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JetBlue Mixes up Kids on Wrong International Flights

Passengers exit a JetBlue Airways Corp. plane at Long Beach Airport (LGB) in Long Beach, California, U.S., on Monday, July 22, 2013. JetBlue Airways Corp. is scheduled to release earnings figures on July 30. Photographer: Patrick T. Fallon/Bloomberg via Getty Images

JetBlue agents inadvertently flew two unaccompanied minors home to the wrong parents after confusing which young child was headed to NYC and which one was traveling to Boston.
A mother of a five-year-old child was in for an unwelcome surprise when she arrived at John F Kennedy International Airport (JFK) to greet her son Andy on arrival from Cibao International Airport (STI) in the Dominican Republic. Maribel Martinez says not only did JetBlue agents present someone else’s child rather than her son, it then took over three hours for the airline to locate her child who was at the time more than 200 miles away at Logan International Airport (BOS).
“No, this is not my child,” Martinez recalled repeatedly telling JetBlue employees during the terrifying August 17 ordeal. “I thought he was kidnapped,” she recounted to the Daily News which first reported on the bizarre mix-up. “I thought I would never see him again.”
Martinez says she paid a $100 fee to ensure employees would supervise her child’s trip back to the US after visiting relatives in the Dominican Republic. Family members report that there was nothing out of the ordinary when they said their goodbyes and allowed JetBlue employees at STI to escort Andy Martinez to his flight home, but at some point, agents confused the kindergartener for another child and sent both children to the wrong destinations.
Meanwhile, the 5-year-old child (who was inexplicably carrying Andy Martinez’s passport) who arrived at JFK in Andy Martinez’s place was actually supposed to be on his way home to BOS. The airline did not explain how the rather serious mix-up between the two unaccompanied minors was able to occur at the airport of origin.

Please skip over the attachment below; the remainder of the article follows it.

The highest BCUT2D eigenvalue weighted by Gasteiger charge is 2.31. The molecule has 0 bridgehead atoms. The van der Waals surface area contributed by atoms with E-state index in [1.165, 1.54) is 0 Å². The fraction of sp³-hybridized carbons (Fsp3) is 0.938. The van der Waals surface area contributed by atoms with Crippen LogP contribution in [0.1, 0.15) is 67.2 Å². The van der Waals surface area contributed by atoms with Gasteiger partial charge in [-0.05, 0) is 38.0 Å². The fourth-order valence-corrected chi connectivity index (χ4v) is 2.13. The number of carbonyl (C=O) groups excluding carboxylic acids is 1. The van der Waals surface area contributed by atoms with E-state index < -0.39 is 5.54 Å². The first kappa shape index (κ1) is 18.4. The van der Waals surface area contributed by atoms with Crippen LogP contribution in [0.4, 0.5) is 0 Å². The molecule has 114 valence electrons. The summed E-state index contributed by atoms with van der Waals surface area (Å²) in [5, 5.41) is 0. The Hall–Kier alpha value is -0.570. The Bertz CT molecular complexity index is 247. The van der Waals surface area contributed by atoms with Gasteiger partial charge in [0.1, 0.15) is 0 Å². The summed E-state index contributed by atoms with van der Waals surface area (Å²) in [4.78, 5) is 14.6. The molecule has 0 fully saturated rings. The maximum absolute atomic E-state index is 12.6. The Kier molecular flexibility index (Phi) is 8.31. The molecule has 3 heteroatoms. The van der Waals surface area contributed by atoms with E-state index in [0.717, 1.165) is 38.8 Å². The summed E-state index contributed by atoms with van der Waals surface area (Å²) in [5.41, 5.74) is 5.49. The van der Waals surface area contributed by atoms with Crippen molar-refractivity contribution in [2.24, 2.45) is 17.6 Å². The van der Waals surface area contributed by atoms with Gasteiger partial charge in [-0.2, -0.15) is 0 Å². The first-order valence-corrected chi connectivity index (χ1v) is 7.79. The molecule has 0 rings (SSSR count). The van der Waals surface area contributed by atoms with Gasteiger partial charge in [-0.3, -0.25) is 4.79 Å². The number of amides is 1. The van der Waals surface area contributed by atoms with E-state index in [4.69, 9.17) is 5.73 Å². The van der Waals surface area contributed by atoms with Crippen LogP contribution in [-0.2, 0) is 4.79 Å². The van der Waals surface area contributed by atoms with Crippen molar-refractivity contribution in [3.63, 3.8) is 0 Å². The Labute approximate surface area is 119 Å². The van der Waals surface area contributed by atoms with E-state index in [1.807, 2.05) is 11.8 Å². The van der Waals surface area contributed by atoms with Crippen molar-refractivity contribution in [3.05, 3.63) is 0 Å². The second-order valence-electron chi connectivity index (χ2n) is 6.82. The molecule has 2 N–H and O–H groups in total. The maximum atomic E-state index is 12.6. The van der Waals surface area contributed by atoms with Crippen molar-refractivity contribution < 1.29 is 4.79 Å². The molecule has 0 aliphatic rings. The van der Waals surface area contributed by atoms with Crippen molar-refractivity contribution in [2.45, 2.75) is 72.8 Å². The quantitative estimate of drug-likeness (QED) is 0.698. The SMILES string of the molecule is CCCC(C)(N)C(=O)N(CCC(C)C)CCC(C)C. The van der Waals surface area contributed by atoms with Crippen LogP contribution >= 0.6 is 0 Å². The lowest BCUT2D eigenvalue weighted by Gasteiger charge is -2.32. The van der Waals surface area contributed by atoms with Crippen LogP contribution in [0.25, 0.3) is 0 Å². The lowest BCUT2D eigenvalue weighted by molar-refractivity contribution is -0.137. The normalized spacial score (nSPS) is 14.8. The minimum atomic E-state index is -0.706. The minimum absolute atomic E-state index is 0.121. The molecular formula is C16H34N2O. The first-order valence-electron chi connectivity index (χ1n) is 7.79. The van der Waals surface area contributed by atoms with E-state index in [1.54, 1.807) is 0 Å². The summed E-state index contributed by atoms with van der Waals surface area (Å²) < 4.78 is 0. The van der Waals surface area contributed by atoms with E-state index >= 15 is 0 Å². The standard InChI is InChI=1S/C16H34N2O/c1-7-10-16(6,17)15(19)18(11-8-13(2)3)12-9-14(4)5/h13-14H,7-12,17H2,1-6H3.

“Two unaccompanied children of the same age traveling separately from Santiago, Dominican Republic, one to New York JFK and one to Boston — each boarded a flight to the incorrect destination,” JetBlue said in a statement this week. “Upon learning of the error, our teams in JFK and Boston immediately took steps to assist the children in reaching their correct destinations. While the children were always under the care and supervision of JetBlue crew members, we realize this situation was distressing for their families.”
[Photo: JetBlue]
Comments are Closed.
htb September 11, 2016

@JS: I don't see how "being kidnapped" could be a possible explanation for a different kid showing up.

J S September 7, 2016

I disagree that "the hysterics about being kidnapped is bizarre." I am a pretty level-headed traveler, but if I showed up an airport to pick up my 5 year old son to find that a) he wasn't there, and b) the airline had absolutely no idea where he was, I would have been extremely concerned. Sure, the idea that the children were switch was one potential explanation--possibly even the most likely (although probabilities are hard to assign in a highly unusual circumstance). However, it is not the *only* possibility. Kidnapping was a possibility. Maybe remote, but not remote enough to put a parent's mind at ease. Let's cut the mother some slack after B6 put her through a few hours of terror.

flyerCO September 4, 2016

The passport probably got pulled out of each kids packet at the same time. When it came time to put it back in, they put the wrong passport in each kids packet. Thus when they verified IDs they thought they had the correct child. Other option is the kids were together at the same time and switched IDs thinking it was "funny" or "fun". Regardless a serious slip up. However the hysterics about being kidnapped is bizarre. I understand being freaked out, but with another kid showing up, it's clear that it was a mix-up between two kids. Kidnappers don't take one child, and then send another in their place.